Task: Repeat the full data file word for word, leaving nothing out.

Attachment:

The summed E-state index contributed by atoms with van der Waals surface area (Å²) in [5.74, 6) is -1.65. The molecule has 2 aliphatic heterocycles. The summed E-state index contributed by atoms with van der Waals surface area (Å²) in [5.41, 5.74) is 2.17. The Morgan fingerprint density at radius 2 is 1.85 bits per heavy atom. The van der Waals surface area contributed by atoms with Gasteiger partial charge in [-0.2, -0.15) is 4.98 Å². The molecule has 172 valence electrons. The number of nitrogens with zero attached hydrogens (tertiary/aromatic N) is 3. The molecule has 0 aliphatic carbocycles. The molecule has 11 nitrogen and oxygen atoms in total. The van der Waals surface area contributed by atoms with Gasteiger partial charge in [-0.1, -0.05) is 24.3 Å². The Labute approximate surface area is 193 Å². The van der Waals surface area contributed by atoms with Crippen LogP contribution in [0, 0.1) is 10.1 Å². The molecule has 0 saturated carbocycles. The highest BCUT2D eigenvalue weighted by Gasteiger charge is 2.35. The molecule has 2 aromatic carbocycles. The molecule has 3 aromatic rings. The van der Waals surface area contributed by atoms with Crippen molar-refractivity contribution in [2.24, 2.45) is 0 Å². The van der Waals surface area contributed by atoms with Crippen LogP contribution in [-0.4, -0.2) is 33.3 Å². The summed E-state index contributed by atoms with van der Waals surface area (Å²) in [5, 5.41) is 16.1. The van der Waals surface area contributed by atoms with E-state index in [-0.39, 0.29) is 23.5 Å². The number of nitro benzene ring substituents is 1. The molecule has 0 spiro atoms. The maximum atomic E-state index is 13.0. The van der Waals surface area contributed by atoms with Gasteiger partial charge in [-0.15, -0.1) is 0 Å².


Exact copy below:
The summed E-state index contributed by atoms with van der Waals surface area (Å²) in [5.74, 6) is -1.65. The molecule has 2 aliphatic heterocycles. The summed E-state index contributed by atoms with van der Waals surface area (Å²) in [5.41, 5.74) is 2.17. The Morgan fingerprint density at radius 2 is 1.85 bits per heavy atom. The van der Waals surface area contributed by atoms with Gasteiger partial charge in [-0.2, -0.15) is 4.98 Å². The molecule has 172 valence electrons. The number of nitrogens with zero attached hydrogens (tertiary/aromatic N) is 3. The molecule has 0 aliphatic carbocycles. The molecule has 11 nitrogen and oxygen atoms in total. The van der Waals surface area contributed by atoms with Gasteiger partial charge in [-0.1, -0.05) is 24.3 Å². The Labute approximate surface area is 193 Å². The van der Waals surface area contributed by atoms with Crippen LogP contribution in [0, 0.1) is 10.1 Å². The molecule has 0 saturated carbocycles. The highest BCUT2D eigenvalue weighted by Gasteiger charge is 2.35. The molecule has 2 aromatic carbocycles. The molecule has 3 aromatic rings. The van der Waals surface area contributed by atoms with Crippen molar-refractivity contribution in [2.24, 2.45) is 0 Å². The van der Waals surface area contributed by atoms with Crippen LogP contribution in [-0.4, -0.2) is 33.3 Å². The summed E-state index contributed by atoms with van der Waals surface area (Å²) in [5, 5.41) is 16.1. The van der Waals surface area contributed by atoms with E-state index in [-0.39, 0.29) is 23.5 Å². The number of nitro benzene ring substituents is 1. The molecule has 0 spiro atoms. The maximum atomic E-state index is 13.0. The van der Waals surface area contributed by atoms with Gasteiger partial charge in [-0.15, -0.1) is 0 Å².